By Bob Katzen

The senate 33-7, approved a budget amendment that would allow abortions after 24 weeks in the case of lethal fetal anomalies and lower the age from 18 to 16 at which a minor can choose to have an abortion without parental or judicial consent.

“In a state where 88 percent of residents believe that abortion should be legal, I believe that we must put that right into statute,” said sponsor Harriette Chandler (D-Worcester). “We must enshrine ROE into the General Code, so that no matter what happens at the federal level—no matter what happens in any court—our people are always protected under law.”

“By setting the age of consent at 16, this amendment makes our statutes more internally consistent,” continued Chandler. “It aligns the age that a young person can consent to sex with the age that they can make the decision to terminate a pregnancy.”

“At a time when we are largely shutting down the commonwealth (again) in response to a disease that has claimed the lives of 10,000 Bay Staters, legislators are pulling out all the stops to expand the practice of abortion, which routinely ends over 18,000 lives a year in Massachusetts,” said Massachusetts Family Institute President Andrew Beckwith. “Does this blatant hypocrisy even occur to them? After a tumultuous summer of nationwide protests and riots, does no one on Beacon Hill see the fact that black babies are aborted at four times the rate of white babies every year in the commonwealth as an egregious example of systemic racism?”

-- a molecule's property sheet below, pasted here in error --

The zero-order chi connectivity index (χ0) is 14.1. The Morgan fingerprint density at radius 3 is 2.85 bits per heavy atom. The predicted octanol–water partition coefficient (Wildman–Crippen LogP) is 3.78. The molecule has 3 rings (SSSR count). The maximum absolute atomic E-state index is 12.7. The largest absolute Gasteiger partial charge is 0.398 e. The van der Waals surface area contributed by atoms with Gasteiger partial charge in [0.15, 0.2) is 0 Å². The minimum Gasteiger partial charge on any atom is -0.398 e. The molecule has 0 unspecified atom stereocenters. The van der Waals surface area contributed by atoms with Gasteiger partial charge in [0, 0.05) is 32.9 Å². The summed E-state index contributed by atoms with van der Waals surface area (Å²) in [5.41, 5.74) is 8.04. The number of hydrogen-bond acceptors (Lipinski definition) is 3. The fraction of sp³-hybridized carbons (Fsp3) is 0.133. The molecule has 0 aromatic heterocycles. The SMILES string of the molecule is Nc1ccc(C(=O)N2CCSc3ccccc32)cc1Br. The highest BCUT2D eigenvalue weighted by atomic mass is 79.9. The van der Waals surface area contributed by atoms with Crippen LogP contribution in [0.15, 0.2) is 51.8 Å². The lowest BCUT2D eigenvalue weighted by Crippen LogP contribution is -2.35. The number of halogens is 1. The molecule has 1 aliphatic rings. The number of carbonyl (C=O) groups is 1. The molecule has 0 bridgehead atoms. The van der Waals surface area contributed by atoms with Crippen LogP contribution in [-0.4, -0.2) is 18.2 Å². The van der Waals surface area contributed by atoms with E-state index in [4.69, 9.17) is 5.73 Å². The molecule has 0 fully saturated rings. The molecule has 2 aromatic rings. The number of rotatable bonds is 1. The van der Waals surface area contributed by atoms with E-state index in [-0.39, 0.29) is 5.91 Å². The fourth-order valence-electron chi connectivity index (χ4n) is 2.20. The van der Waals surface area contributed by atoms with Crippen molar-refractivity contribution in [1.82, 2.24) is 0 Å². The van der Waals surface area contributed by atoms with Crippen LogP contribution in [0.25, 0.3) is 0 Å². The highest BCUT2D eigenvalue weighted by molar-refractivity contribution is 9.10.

“We applaud the Senate for adopting [the amendment] and for overwhelmingly rejecting an anti-abortion effort to undermine the amendment,” read a statement from The ROE Act Coalition which includes the ACLU of Massachusetts, NARAL Pro-Choice Massachusetts and Planned Parenthood Advocacy Fund of Massachusetts. “By removing medically unnecessary barriers to care in Massachusetts law, [the amendment] reaffirms that abortion is essential, time-sensitive health care. The amendment also takes an important step forward by codifying the right to abortion care into Massachusetts state law”.

“The title of this law is purposely misleading, as an abortion is protected by law in Massachusetts and will not change based on the U.S. Supreme Court,” said Sen. Ryan Fattman (R-Sutton). “This law did two things: First, it removed the parent or guardian consent, or a judge’s permission, requirement for 16- and 17-year-old children to get an abortion. At 16, you can’t drive a car without parental or guardian oversight, nor can you get a tattoo, get your ear pierced, or buy Sudafed from a pharmacy. Second, it created the right to an abortion for any reason up until the day of birth, which used to be capped at 24 weeks unless the life of the mother was in threat. I believe adults should be involved in these sensitive, life changing matters for children.”

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